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Brian Lewis

Position: 
Professor
Degree(s) and Education: 

PhD (Harvard)

Office: 
Leacock, Rm 613
Office Hours: 
Fall 2014: Monday: 11:45-12:45; Wednesdays: 13:30-14:30
Mailing Address: 

Leacock, Rm 613
Department of History 855 Sherbrooke West
Montreal, Quebec
H3A 2T7

Telephone: 
514-398-4400 ext.00684
Email Address: 
brian [dot] lewis [at] mcgill [dot] ca
Professional Biography:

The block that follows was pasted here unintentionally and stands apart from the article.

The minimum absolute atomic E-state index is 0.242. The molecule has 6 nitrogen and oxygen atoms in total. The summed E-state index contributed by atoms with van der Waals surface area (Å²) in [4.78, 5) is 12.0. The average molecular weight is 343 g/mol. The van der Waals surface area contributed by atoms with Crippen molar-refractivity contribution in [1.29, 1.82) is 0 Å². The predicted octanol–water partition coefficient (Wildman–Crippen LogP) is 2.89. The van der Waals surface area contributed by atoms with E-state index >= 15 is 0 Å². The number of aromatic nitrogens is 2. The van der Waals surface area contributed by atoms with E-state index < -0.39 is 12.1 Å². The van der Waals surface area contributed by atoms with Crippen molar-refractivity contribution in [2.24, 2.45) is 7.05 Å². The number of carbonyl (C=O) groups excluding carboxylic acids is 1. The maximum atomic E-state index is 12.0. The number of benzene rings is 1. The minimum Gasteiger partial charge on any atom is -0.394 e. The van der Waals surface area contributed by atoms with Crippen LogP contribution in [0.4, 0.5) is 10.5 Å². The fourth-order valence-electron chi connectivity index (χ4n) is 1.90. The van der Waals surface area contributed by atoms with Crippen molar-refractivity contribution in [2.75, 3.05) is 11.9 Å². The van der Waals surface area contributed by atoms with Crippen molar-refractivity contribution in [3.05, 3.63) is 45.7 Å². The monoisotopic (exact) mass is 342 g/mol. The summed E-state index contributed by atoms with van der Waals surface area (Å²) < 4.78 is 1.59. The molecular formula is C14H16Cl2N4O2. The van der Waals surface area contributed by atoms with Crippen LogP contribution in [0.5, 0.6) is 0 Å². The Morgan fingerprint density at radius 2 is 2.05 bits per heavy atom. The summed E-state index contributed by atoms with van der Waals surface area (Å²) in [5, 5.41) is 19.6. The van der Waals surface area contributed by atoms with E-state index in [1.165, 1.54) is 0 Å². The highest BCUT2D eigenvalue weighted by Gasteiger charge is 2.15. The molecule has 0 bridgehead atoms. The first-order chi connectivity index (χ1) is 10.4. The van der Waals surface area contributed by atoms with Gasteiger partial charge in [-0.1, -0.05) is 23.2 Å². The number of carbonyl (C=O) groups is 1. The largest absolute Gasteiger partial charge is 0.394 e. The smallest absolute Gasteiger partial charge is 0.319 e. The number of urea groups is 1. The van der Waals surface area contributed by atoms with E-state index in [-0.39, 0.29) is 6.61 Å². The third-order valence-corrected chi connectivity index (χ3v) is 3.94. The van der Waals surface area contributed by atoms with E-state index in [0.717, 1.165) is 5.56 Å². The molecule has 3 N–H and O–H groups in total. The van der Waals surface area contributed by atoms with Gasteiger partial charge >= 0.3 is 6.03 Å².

I am a historian of modern Britain. My first substantial book (2001), which grew out of my PhD thesis, analyzes the leading members of the middle classes of Lancashire cotton milltowns (in particular Blackburn, Bolton and Preston) between 1789 and 1851, assessing their economic, cultural and political contributions to the creation of social stability. My second book (2008) is a study of William Hesketh Lever, 1st Viscount Leverhulme (1851-1925), the founder of the Lever Brothers’ Sunlight soap empire. The book is a broad social and cultural history, using Lever’s life as an entry-point for discussion of topics as diverse as the “second consumer revolution”; the transition to a corporate economy; the development of advertising; factory paternalism; town planning and suburbanization; colonialism and forced labour in West Africa and the South Pacific; country houses, landscape gardening and art collecting; and the transformation of crofting and fishing in the Outer Hebrides. My current, SSHRC-funded project is entitled “Decidedly Queer: George Ives and Homosexuality in Britain from Wilde to Wolfenden.” It is an investigation of (homo)sexuality and criminality in Britain between the 1880s and the 1950s using Ives—pioneer “gay rights” campaigner and penal reformer—as my focus. I am also the guest editor of a special queer edition of the Journal of British Studies (July 2012), the editor of a collection of essays entitled British Queer History: New Approaches and Perspectives (2013) and the editor of a forthcoming collection of documents entitled Wolfenden’s Witnesses: Homosexuality in Postwar Britain. The courses that I offer from time to time are an Honours/Graduate Seminar in British Urban History, three survey courses on British History from 1688 to the present, a course on British & Irish Nationalisms (the national question in Ireland, Scotland, Wales and England since the Glorious Revolution), an upper-level course on British Queer History, a survey of the history of sexuality in Europe and North America since 1700, global surveys of the First and Second World Wars and a first-year seminar on nation building and nationalism. Graduate Supervision in Modern British history, the British bourgeoisie, gay and lesbian/queer history.